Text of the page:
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Jan 21, 2012

Guru Samandar Akhara in Haryana

By Deepak Ansuia Prasad

Wrestling has long been part of Indian culture. At one time, every village, town and city had multiple akharas with gurus who taught the art of wrestling free of charge. The guru is sacred and he controls everything inside the akhara. According to Indian literature, the guru is higher than a god because the guru teaches about the gods.

Historically wrestlers were the most respected athletes and Pahalwan is still a revered title in India. But after independence cricket started to grow more popular and wrestling started to decline. Fewer parents sent their sons to learn wrestling and the number of akharas dwindled. But things are changing now. The recent success of famous athletes like Sushil Kumar has renewed interest in the sport and wrestling legends like Guru Hanuman, Guru Jasram, Guru Chandgi ram, Capt. Chandrup, etc., have helped keep wrestling alive.

Recently I went to Haryana to visit a beautiful akhara in a village called Palwal. There is a large dirt wrestling pit in the center and a mat for freestyle and Greco-roman wrestling off to the side. There’s also a very nice temple and several rooms where the wrestlers sleep. The village itself is set amid lush farmland. It’s a very peaceful and picturesque place.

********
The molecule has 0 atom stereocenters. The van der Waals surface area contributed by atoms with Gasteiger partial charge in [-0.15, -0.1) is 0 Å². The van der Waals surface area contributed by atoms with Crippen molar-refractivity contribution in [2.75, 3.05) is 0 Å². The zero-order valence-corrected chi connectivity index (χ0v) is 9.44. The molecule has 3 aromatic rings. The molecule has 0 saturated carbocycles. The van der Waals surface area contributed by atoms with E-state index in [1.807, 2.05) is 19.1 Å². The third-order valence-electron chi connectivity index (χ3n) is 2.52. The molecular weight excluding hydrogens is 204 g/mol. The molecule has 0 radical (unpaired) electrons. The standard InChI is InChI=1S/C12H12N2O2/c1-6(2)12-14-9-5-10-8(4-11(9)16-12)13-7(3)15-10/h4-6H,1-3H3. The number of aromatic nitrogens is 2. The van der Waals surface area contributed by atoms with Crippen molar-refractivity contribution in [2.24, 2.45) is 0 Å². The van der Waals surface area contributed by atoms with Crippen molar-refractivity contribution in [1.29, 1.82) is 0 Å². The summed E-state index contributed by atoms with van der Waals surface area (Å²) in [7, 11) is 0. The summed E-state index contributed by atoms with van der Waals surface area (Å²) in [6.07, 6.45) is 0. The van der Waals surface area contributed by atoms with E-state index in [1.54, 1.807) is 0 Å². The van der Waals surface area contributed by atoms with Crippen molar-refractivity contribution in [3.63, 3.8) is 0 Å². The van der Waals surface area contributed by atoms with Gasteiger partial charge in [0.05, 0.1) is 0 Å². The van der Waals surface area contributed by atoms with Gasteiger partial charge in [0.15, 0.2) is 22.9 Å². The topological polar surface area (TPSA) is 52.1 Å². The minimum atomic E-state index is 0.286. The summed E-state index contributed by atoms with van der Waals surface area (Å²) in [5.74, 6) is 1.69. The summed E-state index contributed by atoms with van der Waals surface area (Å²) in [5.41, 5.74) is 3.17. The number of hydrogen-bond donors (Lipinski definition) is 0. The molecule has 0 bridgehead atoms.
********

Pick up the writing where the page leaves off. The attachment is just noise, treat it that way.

When I reached the akhara Guru Samandar welcomed us and showed great warmth and hospitality. Guru Samandar started the akhara about 15 years ago. And he had learned wrestling in his youth from Bharat Kesari Guru Leelu Pahalwan of village Lalpura. Guru Leelu Pahalwan had a famous bout long ago with Guru Chandgi ram ji in which the wrestled to a draw. Guru Samandar told me that he has loved kushti since childhood. He purchased the piece of land for the akhara and constructed the temple so that wrestlers could worship the Lord Hanuman. The government has done very little to support the akhara and one of the problems they face is lack of information regarding major competitions.

Guru Samandar said that all the wrestlers get food from home. Their families are poor farmers and work hard to provide things like almonds and milk which are staples in the wrestlers’ diet. If a wrestler can’t afford to buy food, Guru Samandar chips in from his own pocket, even though he, himself, is a farmer without much money. Such is the devotion a guru shows to his akhara.

One of the best things about visiting akharas is that the gurus, coaches and wrestlers have always welcomed me like an old friend and I am deeply thankful to all of them for that. By telling their stories I hope people become more aware of their hard work and sacrifice and I hope wrestling will continue to grow in India.

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